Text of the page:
Sadly, the homewares demos for which Ideal Home was once famed (back when women took housework seriously) are now relegated to the darkest recesses of Earls Court. In a corner of the Ideal Home Show that time and TV makeover shows forgot, regional door-to-door sales men (and the occasionally woman) cling to the hope that someone might buy one of their high performance mops, plastic sushi makers, miracle cleaning agents, or labour-saving salad choppers. If someone had been demonstrating a SodaStream, I wouldn’t have been surprised.

    It’s easy to loose a whole day wandering the aisles, and not just because it takes so long to find the escalator to the upper level and then back down. But there’s only so many times in a day that you can hear the phrase ‘a carpet really dresses a house’ or ‘the kitchen is the heart of the home’ without wanting to drown Linda Barker in a vat of muted-hue lead-free paint or smother her with own scatter cushions. I probably exited just in time.



    Can A Man Be Too Old For A Hoodie?

    Flickr: Kevin Lawver
    I don’t think anyone would ever think to describe me, in witheringly pejorative, little England tones, as a “hoodie”. As a father of two in my mid forties I am too old to be considered a danger at shopping centres and amusement arcades and I don’t need a hug from David Cameron either. 
    But guess what? I’ve just had a look through my sweater drawer and was rather surprised to discover that I owned at least four of these much-maligned garments. Brown, blue, grey and dark red. All with zips up the front, manufactured by US garb merchants such as Gildan, Fruit of the Loom and Champion. Not a logo, gang tag or gothic scrawl on any of them.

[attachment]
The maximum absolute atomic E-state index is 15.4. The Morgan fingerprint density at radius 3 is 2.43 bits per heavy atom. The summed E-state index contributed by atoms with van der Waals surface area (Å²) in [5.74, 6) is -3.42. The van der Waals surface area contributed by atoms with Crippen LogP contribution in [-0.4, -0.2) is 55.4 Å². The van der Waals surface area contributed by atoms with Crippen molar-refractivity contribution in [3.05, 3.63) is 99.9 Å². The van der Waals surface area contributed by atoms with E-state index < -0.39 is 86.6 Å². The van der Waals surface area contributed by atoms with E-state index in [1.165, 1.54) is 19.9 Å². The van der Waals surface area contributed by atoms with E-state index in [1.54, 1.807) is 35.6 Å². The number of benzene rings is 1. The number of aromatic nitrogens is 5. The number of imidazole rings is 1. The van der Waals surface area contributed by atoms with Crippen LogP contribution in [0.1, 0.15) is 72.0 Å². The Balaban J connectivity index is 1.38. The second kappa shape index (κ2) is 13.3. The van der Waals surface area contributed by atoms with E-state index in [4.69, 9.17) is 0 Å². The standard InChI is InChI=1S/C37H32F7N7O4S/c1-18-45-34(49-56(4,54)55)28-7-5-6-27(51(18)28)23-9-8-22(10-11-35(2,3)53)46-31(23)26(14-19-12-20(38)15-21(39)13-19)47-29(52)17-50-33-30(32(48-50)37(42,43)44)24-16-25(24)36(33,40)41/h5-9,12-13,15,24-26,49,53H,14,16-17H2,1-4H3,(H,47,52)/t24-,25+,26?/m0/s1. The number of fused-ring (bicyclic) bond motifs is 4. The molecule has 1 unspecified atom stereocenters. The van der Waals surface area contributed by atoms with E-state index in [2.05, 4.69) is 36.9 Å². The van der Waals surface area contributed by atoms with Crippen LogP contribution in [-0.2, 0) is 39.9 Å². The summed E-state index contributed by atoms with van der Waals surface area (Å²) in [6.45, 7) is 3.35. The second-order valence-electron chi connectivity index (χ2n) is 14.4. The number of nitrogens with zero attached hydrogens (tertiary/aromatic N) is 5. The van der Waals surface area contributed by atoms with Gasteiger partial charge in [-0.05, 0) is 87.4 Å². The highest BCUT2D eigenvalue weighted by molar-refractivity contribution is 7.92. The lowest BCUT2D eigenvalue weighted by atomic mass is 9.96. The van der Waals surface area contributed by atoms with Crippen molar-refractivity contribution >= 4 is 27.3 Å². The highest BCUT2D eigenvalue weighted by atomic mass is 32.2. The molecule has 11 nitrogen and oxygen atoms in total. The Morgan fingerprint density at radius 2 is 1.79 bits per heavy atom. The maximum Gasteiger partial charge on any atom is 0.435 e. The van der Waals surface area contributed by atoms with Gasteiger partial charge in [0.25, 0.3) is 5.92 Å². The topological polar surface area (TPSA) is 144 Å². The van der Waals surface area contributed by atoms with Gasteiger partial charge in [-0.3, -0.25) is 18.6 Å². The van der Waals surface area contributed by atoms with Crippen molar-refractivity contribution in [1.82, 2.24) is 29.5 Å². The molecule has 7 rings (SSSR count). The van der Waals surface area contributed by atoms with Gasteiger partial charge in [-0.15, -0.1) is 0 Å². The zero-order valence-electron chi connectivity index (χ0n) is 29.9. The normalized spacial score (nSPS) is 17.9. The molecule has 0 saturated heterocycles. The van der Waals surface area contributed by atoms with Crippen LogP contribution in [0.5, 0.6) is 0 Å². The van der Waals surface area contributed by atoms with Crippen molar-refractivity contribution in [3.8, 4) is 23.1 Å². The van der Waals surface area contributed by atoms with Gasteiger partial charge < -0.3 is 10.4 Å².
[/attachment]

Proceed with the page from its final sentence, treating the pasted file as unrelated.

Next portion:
They get worn under coats and jackets, their thick fleecy cotton construction providing insulation as folded mass of un-erected hood cloth gives warmth to my neck whilst on the bike. I feel preppy, Ivy league-ish in my hoodies, fooling myself that the streets of Paddington and Notting Hill are actually the leafy campuses of Harvard and Princeton. I like the fact that the Italian Stallion wore one when he made that glorious sprint up those stone steps in the Rocky movie.
    I reckon that now that all the fuss has died down, hoodies should be allowed to revert to their original status as a properly classless garment.  First made by heritage sportswear label Champion for labourers to wear in the frozen warehouses of New York, hooded sweatshirts went on to be produced for American football and track athletes…who would lend theirs to their girlfriends as trophies turning this once practical bit of kit into loosely fitting casual wear.  So, really, this nasty hoody thing should be dismissed as a blip.
    I think an older man wearing a hoody all comes down to intent and style. Yes, a man should probably give up his hoody habit after, say 25 years old, but he can re-acquire it at forty, and then for the rest of his life, knowing that he isn’t scaring anyone anymore.  
    With me, the hood itself rarely goes up, so I’m never adopting the sinister and intimidating “cobra” stance which gives pensioners and corner shop owners the collywobbles. I don’t do that weird thing of going all off-duty-Vegas-legend with them – a pristine white Versace hoody with gold diamante details is very aging…or very “Peter Andre” depending on which way you look at it.